8. Turn your dream of running a 5K into a reality. The results of a study recently completed as part of the Copenhagen City Heart research project shows that jogging an hour a week can increase your life expectancy by around six years. The Cool Running Couch to 5K program makes going from jogging to walking something thousands of people have achieved and you can too. There’s nothing like crossing the finish line of your first race to make you feel like a rock star!
9. Start a Happiness Project. I wrote about the Happiness Project in December when grouchy people were trying to put the kibosh on my holiday cheer. We can’t ignore the impact our emotional well being directly has on our physical health. If we’re frustrated, angry and impatient, it’s harder to maintain a state of positive wellbeing. Gretchen Rubin’s Happiness Project web site is one to bookmark for year ‘round inspiration.
10. While we’re on the subject of emotional wellbeing, here’s another web site that I visit regularly. Pick The Brain – Grow Yourself. This site has been around site 2006 and is one of the fastest growing self-improvement sites on the web. One of my favorite articles is “Are You Postponing Your Life Until Tomorrow?”. Be sure and check out the archives for posts that appeal to you at Pick The Brain.
11. This is your life and you are the author. Act like it. This is another take-away from the interview I watched with Augusten Burroughs. His message is ‘stop playing the role of the victim’. Only you can make the changes that need to be made. It’s time to take charge of your life.
12. Yoga anyone? It’s no wonder that yoga has been around since 1500 A.D. This spiritual form of exercise provides some benefits that other program can’t. Whether you join a yoga studio or buy a yoga DVD to do at home, you’ll gain strength, flexibility and focus if done at least once a week. If you’ve never done yoga check out Rodney Yee’s DVD series. Yee is a true yogo guru and his workouts can be purchased at Amazon.
13. Try a fitness class at your local Y or health club. Most Y’s will let you try classes at least one time for free. Working out alone is fine and a preference for some people. Most of us stick with an exercise program longer and enjoy it more if we have an instructor providing verbal cues and a ‘good job!’ every now and then. Plus, you’ll make new friends that have the same interest as you and develop a support system that will get you through when your motivation wanes.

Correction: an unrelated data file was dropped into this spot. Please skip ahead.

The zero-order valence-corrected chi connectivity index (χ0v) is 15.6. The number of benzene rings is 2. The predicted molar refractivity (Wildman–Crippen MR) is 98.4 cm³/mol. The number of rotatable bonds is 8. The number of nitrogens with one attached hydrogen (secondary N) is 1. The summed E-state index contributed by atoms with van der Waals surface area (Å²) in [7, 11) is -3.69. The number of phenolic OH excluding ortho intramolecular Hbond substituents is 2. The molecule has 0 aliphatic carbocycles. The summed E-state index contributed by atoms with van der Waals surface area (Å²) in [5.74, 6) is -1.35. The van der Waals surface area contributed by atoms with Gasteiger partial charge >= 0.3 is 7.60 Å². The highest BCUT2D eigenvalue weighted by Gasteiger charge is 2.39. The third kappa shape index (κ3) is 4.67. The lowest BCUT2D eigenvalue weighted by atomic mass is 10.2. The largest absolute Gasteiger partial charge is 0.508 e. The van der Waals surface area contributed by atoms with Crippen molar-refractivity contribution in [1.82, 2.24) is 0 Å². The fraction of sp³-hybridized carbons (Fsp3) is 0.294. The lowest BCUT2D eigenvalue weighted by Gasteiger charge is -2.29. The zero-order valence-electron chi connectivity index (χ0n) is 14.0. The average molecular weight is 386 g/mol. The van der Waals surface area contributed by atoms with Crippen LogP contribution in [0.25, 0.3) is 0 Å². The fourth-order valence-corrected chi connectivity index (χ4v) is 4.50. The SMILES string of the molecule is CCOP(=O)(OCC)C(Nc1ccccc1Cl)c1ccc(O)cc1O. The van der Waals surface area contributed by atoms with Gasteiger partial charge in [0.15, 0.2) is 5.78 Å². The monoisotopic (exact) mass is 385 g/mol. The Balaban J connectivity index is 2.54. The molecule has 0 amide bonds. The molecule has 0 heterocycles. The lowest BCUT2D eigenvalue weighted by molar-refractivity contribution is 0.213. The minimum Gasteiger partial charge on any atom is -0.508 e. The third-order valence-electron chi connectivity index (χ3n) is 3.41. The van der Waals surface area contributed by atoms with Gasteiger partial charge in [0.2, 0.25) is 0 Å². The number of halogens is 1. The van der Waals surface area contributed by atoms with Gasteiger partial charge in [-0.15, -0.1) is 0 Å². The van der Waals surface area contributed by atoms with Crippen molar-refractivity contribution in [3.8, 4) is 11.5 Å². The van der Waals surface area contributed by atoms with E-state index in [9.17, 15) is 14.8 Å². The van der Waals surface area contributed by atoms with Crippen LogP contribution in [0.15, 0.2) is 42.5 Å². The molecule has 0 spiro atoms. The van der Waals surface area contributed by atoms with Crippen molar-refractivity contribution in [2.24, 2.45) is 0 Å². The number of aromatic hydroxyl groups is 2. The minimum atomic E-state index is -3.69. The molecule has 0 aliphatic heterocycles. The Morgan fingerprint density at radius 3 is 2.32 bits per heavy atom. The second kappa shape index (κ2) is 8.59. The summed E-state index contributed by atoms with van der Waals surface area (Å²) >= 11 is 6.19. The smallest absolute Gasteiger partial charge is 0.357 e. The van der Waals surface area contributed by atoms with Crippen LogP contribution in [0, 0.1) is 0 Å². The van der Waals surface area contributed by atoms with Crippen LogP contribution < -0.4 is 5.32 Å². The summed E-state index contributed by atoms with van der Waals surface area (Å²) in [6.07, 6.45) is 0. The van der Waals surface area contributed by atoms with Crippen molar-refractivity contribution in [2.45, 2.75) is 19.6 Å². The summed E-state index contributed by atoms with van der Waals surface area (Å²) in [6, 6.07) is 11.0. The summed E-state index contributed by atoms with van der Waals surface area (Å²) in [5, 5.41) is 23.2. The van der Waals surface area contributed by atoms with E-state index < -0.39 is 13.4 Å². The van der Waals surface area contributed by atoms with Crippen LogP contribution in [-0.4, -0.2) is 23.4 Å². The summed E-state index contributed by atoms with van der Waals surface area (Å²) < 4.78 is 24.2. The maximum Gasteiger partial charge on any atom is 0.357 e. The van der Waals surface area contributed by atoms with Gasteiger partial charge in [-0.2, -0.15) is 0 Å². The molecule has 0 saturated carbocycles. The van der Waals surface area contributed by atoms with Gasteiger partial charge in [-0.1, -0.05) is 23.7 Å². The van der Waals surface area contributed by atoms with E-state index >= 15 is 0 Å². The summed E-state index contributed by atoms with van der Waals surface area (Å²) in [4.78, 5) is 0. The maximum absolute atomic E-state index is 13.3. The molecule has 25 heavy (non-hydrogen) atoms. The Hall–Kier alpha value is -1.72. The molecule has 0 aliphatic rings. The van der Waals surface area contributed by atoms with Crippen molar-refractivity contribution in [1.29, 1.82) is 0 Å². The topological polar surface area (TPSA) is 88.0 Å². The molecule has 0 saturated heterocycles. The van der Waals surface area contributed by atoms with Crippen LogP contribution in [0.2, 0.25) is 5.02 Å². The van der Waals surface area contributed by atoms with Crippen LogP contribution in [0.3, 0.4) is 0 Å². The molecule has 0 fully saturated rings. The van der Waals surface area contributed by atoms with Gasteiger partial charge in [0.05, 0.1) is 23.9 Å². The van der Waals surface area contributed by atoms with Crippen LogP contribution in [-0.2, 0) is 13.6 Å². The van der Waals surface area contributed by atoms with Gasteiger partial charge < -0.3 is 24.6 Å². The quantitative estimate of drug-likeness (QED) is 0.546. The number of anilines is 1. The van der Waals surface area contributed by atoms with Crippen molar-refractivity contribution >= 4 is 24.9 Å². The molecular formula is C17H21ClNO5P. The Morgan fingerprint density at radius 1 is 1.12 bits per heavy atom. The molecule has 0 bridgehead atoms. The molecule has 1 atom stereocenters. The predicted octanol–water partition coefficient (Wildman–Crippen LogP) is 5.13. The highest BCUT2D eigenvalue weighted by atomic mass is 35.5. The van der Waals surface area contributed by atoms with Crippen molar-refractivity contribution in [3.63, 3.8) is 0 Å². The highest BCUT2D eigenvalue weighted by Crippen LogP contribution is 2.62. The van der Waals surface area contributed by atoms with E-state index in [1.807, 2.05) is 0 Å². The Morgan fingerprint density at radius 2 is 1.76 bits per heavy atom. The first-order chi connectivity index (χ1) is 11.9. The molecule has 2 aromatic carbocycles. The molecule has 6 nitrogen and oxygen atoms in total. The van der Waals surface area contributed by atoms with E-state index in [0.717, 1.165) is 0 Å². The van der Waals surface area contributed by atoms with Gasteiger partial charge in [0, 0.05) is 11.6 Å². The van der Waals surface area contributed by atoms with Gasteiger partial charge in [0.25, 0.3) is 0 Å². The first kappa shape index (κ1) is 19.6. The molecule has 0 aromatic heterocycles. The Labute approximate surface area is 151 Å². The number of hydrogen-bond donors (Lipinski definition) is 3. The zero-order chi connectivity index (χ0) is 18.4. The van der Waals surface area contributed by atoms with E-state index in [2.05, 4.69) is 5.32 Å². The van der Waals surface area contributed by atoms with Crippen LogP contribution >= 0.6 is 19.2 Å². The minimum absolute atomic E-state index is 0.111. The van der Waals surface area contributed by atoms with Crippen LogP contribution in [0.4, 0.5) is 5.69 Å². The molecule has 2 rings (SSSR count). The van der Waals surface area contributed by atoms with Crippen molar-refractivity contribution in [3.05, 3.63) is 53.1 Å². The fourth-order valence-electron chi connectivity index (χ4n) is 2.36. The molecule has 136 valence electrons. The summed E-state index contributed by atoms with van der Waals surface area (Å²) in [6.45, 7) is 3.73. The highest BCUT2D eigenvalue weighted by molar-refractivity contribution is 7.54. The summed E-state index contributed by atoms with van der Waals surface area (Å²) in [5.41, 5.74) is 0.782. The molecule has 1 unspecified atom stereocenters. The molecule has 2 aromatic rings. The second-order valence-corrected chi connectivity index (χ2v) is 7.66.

14. Get at least seven hours of sleep a night. One study after another has shown that a chronic lack of sleep leads to weight gain, and depression and can have detrimental effects on your immune systems. Set a bedtime for yourself each night just like you do for your children and stick to it. The National Sleep Foundation web site has an article on sleep hygiene that’s worth reading if you have trouble falling and staying asleep. Check it out here.
15. Live in the moment. Checking Facebook, tweeting, texting, and constant e-mail reminders all take us away from the here and now. Losses that we’ve suffered in the past or anxiety about the future may also keep us from focusing on the present. Did you know that how often your mind wanders if a predictor of how happy you are? It’s important to focus on each moment as it happens without constantly reflecting back or looking forward. For additional tips on practicing mindfulness, here’s a link to a good article at Peace&Projects.com.
You can see the list isn’t about going to the gym five times a week, eating six servings of fruits and veggies a day and drinking the recommended amount of water. Those things will help keep you physically healthy, but a big part of being well takes place in that large organ that rests inside your head: your brain. If you take control of what’s going on there the rest will follow.
Maybe it’s time to forget about the scale and focus on being the healthiest person you can be physically, emotionally and spiritually.